Did They Try to Run the World?

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Did They Try to Run the World?

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My mother Bernice Ethelyn Crittenden Knight smack dab in the middle of the front row in a Bruck Mills promo photos in Cowansville, Quebec.

When I was growing up as a child I never thought that women were supposed to be restricted to being homemakers. I grew up during a time that was a decade after World War ll. Some women had taken jobs while the men were away at war. History states that after the war, many decided to keep some sort of job, and some did, but most became the Suzy Homemaker that you see in the 1950s ads.

My mother used to work at Bruck Mills in Cowansville, Quebec before she married my father. There were 600 people that began working there in 1922 and they employed 30 men and women at the start. In 1946 when my Mother worked there were 4,000 employees: 2200 women and the remainder men. After she married she not only looked after her children and the house, but gave piano lessons and sometimes helped out during lunches at school. In fact most of the women from what I remember on Albert Street worked in various retail stores or manufactures and new appliances were being made that allowed women to spend less time in their homes. 

My grandmother worked for as long as I can remember helping the family South Street electrical contracting business and then doing the books every week on the dining room table. Saturday nights before Lawrence Welk the small metal cash box would come out and she would teach me to balance the books with my Grandfather sitting beside me. I worked in the store on Friday nights and sold fixtures and typed out invoices on carbon paper on the old typewriter every summer. I never knew I should be learning homemaking ways to please a future husband as my family taught me differently.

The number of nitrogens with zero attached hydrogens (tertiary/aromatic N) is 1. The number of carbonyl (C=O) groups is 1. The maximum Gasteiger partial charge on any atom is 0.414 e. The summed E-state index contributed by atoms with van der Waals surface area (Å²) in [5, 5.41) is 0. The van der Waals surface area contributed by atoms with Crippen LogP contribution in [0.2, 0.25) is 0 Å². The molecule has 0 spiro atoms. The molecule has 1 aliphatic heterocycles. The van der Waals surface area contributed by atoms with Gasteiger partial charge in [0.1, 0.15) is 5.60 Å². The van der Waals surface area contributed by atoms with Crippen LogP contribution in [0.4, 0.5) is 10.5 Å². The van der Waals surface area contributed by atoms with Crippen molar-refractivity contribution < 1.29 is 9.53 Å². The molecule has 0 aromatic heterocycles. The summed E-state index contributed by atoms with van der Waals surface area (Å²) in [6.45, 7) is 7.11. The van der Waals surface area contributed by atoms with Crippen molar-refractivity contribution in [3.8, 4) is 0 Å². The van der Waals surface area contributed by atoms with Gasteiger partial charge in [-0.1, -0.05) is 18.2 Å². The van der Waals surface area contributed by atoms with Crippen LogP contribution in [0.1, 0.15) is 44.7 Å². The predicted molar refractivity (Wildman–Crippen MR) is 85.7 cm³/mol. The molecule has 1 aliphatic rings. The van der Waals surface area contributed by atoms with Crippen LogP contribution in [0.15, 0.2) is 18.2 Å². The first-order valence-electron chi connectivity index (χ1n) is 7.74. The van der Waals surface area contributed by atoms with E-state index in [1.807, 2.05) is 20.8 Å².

Looking back, the smartest woman in Cowansville was hands down Doris Wallet of Albert Street. She was a businesswoman before I even knew what business was all about. Not only did she keep her house spanking clean and look after her children, she ran a small men’s wear store on Main Street where the old Continental store once stood. Her husband Murray worked at Vilas and Doris ran the shop during the day. I loved going hanging out in the small store with wooden floors before her daughter Sheila and I went to the Bluebird Restaurant after school. She had a great personality and you could see she loved to do what she did. Years later they moved to Knowlton and had a hardware store. Doris was always involved, and I never realized how smart she was until I thought about it today.